But why do men feel like it’s okay to send us unsolicited pictures of their nether-regions, or make outrageously offensive comments?

Is it supposed to be sexy or do they hate us?

How come most of the men who use dating apps haven’t figured out that this is part of the problem?

How loud do we have to shout to be heard here? And are there actually any women who want to be sent them? Because the men keep doing it in spite of what I can only assume is a zero percent success rate.

Finally I downloaded Hinge, which fared a lot better. It’s designed to make the conversations flow and not to focus so much on appearances. I actually found myself apologising to people for not messaging back, like you supposedly would in real life. I cannot recommend this app enough for people who actually intend to follow through on dates and not flake at the last minute (we all do it - meeting a complete stranger for a drink is in no ones comfort zone). I met a really nice guy who I was talking to for days, and I genuinely believed I might have hit something with this one. Then he sent me a video of a man in a New Years Eve costume as a bandit pretending to rape a lady.

Though my inner angry feminist reared it’s head, I considered meeting up with him anyway. Why? Because we’re in the middle of a huge shift in social-consciousness for every single person, regardless of gender, and as a result of this, we’re an entire generation of work-in-progresses.

We’re all learning, and we’re all wrong, a lot. The question isn’t ‘is he a misogynist’, it’s

‘how much, and is he, prepared to listen and learn when you call him out on it?’. I really believe that in most cases people want to listen and learn, and be better if you have the patience to wait.

I want to blame the numerous dating apps that have made it impossible to meet people in the real world because everyone is too busy swiping on their phones, but I feel I need to acknowledge the huge changes happening to dating because of Me Too. The nasty tinder messages that reveal the true colours of seemingly normal men, the conversations where you find out your male friend refuses to acknowledge the imbalances of power that exist, to name a few examples - these moments have made the list of options a lot smaller than it was before. Don’t even get me started on the exes we look back on and realise they violated us physically or emotionally and we never even realised.

Maybe it’s the Me Too movement, or maybe I’m just more educated in general now, but when I look back at the behaviour of some of my exes I feel ashamed I didn't say anything, and that in itself is a whole other problem.

I have a friend who works for a company that trains men to be better with women. She takes them out to bars and coaches them as they approach women, and then debriefs. She told me it was complete proof for her that the patriarchy has screwed up men as much as it’s screwed up women. She said she was shocked by the sheer number of men lacking in confidence or understanding, and completely cut off from their complex emotions: from men-don’t-feel-pain-ers to Eton Disorders, no one seems to have lived in society unscathed.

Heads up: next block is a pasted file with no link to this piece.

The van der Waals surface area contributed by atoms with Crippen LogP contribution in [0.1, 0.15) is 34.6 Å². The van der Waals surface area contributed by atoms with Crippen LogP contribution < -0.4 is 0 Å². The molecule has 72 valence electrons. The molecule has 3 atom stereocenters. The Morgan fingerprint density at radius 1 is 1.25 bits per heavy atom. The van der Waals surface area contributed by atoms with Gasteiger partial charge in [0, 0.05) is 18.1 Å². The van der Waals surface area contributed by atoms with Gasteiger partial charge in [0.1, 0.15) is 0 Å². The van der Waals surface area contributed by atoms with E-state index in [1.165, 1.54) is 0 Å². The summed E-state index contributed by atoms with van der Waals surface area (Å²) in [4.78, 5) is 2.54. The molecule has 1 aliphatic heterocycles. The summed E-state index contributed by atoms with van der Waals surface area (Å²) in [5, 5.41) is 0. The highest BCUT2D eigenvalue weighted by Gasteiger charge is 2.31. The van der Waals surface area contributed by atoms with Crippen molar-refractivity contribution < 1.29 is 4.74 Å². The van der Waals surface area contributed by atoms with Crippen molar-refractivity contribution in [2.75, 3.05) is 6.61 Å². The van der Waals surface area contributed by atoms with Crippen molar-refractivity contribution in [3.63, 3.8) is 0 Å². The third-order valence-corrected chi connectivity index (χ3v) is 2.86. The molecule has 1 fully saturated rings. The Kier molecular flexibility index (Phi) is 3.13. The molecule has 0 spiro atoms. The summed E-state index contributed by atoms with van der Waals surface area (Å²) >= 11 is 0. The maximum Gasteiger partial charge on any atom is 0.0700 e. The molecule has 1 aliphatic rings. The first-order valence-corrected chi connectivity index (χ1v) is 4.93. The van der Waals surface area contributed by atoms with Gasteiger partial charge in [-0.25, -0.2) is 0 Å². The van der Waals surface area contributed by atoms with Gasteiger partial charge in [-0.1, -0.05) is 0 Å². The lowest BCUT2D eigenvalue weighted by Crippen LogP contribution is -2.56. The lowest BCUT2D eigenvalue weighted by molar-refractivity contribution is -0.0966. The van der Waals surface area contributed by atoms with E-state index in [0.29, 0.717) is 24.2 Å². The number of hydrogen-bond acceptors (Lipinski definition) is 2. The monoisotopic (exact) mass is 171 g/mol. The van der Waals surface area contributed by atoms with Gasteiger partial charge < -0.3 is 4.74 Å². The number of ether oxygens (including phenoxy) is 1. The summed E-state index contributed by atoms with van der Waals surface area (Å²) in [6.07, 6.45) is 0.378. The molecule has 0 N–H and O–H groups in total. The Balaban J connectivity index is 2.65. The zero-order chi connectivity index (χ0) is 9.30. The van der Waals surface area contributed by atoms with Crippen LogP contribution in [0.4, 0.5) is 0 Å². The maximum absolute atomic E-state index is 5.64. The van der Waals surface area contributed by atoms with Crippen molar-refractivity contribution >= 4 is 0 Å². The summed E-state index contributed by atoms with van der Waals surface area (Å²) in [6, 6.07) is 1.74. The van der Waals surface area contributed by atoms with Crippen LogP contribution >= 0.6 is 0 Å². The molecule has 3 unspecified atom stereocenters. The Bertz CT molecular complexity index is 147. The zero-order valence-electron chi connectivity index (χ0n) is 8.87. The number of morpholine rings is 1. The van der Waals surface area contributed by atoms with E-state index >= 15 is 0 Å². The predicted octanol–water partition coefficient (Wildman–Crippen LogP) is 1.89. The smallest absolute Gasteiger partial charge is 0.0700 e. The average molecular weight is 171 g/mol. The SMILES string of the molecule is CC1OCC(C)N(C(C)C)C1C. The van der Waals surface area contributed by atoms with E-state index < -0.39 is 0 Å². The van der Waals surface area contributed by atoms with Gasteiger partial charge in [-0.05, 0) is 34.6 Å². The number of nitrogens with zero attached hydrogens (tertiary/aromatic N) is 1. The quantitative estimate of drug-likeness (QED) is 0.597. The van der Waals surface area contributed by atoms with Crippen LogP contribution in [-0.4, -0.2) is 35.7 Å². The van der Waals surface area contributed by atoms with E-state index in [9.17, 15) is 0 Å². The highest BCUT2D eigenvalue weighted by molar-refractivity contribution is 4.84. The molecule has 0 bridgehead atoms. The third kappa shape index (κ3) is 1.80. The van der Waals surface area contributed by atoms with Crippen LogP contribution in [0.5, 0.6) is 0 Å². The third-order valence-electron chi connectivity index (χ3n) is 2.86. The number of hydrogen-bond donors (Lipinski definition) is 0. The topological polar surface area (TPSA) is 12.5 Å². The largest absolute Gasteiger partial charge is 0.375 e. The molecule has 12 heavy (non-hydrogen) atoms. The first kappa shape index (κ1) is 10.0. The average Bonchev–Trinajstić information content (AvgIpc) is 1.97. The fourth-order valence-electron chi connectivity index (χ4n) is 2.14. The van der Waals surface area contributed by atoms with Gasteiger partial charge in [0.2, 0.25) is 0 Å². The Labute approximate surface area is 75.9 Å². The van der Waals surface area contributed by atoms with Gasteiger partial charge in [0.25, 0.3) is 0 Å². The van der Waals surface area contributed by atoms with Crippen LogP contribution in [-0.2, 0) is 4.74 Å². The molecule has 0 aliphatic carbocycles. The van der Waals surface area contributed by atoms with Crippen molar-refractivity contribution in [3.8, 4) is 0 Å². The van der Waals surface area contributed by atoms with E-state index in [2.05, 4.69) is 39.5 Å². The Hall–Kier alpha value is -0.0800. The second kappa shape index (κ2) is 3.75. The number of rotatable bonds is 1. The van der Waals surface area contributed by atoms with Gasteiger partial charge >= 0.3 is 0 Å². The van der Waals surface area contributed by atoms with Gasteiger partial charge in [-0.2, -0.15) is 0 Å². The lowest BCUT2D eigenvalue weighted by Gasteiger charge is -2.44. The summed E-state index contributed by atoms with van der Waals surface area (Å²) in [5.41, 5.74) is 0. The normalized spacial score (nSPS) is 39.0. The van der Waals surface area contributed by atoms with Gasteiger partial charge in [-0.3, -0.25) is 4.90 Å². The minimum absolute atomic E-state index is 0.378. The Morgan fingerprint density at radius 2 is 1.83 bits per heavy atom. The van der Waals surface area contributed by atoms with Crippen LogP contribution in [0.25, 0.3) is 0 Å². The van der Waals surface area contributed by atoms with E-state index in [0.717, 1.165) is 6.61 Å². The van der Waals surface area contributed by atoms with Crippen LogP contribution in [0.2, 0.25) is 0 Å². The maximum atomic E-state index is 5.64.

Men often don’t have the close friendships that women have, they don’t get the sort of support and talk-time that women provide for each other, and many of the older men my friend has worked with have gone their entire lives without noticing or changing any of their behavioural patterns.

Change is good, but at the moment it's a bit of a mess to navigate, and it's not like we can wait a decade for things to settle into a healthier groove. I have many friends in their late thirties who still haven't managed to settle down, but all are good people, with many amiable qualities (catches, if you will). Maybe it’s time to start processing this stuff. Millennials are the inbetween generation who have been hit by the sad reality of all being around the age of thirty and in a dating world that doesn’t function the same way it did when they were growing up.

Being a single person at thirty always has its pressures, but being one in this day and age is like restarting your career in a foreign country where you don’t speak the language or understand it’s customs. The dating world is going through some growing pains, and that is without a doubt a fantastic thing, but as I stared into the Thames, phone in hand with dating apps open, electric cigarette ablaze, I couldn’t help but wonder...is this generation the sacrificial lamb of the dating scene, doomed to be single into our late forties, or are we just so overloaded with choice that the fear of making the wrong one ultimately outweighs the desire to make one at all?

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Words by Kate Lois Elliott

Edited by Hannah Crosbie

Cover art by Serge Bloch

Hannah CrosbieComment